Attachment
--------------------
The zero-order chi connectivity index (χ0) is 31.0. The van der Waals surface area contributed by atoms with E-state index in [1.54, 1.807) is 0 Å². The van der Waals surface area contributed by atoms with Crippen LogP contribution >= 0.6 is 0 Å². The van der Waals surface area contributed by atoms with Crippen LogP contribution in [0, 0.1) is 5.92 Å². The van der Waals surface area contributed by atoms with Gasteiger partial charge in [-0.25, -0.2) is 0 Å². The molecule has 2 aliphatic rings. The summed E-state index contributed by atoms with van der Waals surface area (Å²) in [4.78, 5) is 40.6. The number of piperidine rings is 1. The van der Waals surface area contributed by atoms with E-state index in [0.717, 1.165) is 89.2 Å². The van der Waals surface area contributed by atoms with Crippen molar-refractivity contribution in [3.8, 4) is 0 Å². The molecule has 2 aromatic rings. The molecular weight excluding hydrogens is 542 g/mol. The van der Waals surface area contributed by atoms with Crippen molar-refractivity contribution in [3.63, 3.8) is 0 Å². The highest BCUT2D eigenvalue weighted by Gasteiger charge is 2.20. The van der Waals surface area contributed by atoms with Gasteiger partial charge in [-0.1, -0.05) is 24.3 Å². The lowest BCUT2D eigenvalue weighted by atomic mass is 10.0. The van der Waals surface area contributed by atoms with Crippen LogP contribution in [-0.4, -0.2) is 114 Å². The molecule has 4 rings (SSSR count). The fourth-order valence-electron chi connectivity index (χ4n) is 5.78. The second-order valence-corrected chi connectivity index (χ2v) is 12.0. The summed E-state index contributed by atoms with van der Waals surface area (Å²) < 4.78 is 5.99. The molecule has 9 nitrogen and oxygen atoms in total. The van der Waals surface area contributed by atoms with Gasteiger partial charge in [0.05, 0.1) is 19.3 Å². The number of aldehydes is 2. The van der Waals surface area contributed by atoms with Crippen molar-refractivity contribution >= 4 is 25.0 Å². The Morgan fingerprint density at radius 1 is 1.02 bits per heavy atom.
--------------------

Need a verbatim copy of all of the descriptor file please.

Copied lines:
The zero-order chi connectivity index (χ0) is 31.0. The van der Waals surface area contributed by atoms with E-state index in [1.54, 1.807) is 0 Å². The van der Waals surface area contributed by atoms with Crippen LogP contribution >= 0.6 is 0 Å². The van der Waals surface area contributed by atoms with Crippen LogP contribution in [0, 0.1) is 5.92 Å². The van der Waals surface area contributed by atoms with Gasteiger partial charge in [-0.25, -0.2) is 0 Å². The molecule has 2 aliphatic rings. The summed E-state index contributed by atoms with van der Waals surface area (Å²) in [4.78, 5) is 40.6. The number of piperidine rings is 1. The van der Waals surface area contributed by atoms with E-state index in [0.717, 1.165) is 89.2 Å². The van der Waals surface area contributed by atoms with Crippen molar-refractivity contribution in [3.8, 4) is 0 Å². The molecule has 2 aromatic rings. The molecular weight excluding hydrogens is 542 g/mol. The van der Waals surface area contributed by atoms with Crippen molar-refractivity contribution in [3.63, 3.8) is 0 Å². The highest BCUT2D eigenvalue weighted by Gasteiger charge is 2.20. The van der Waals surface area contributed by atoms with Gasteiger partial charge in [-0.1, -0.05) is 24.3 Å². The lowest BCUT2D eigenvalue weighted by atomic mass is 10.0. The van der Waals surface area contributed by atoms with Crippen LogP contribution in [-0.4, -0.2) is 114 Å². The molecule has 4 rings (SSSR count). The fourth-order valence-electron chi connectivity index (χ4n) is 5.78. The second-order valence-corrected chi connectivity index (χ2v) is 12.0. The summed E-state index contributed by atoms with van der Waals surface area (Å²) < 4.78 is 5.99. The molecule has 9 nitrogen and oxygen atoms in total. The van der Waals surface area contributed by atoms with Gasteiger partial charge in [0.05, 0.1) is 19.3 Å². The number of aldehydes is 2. The van der Waals surface area contributed by atoms with Crippen molar-refractivity contribution >= 4 is 25.0 Å². The Morgan fingerprint density at radius 1 is 1.02 bits per heavy atom.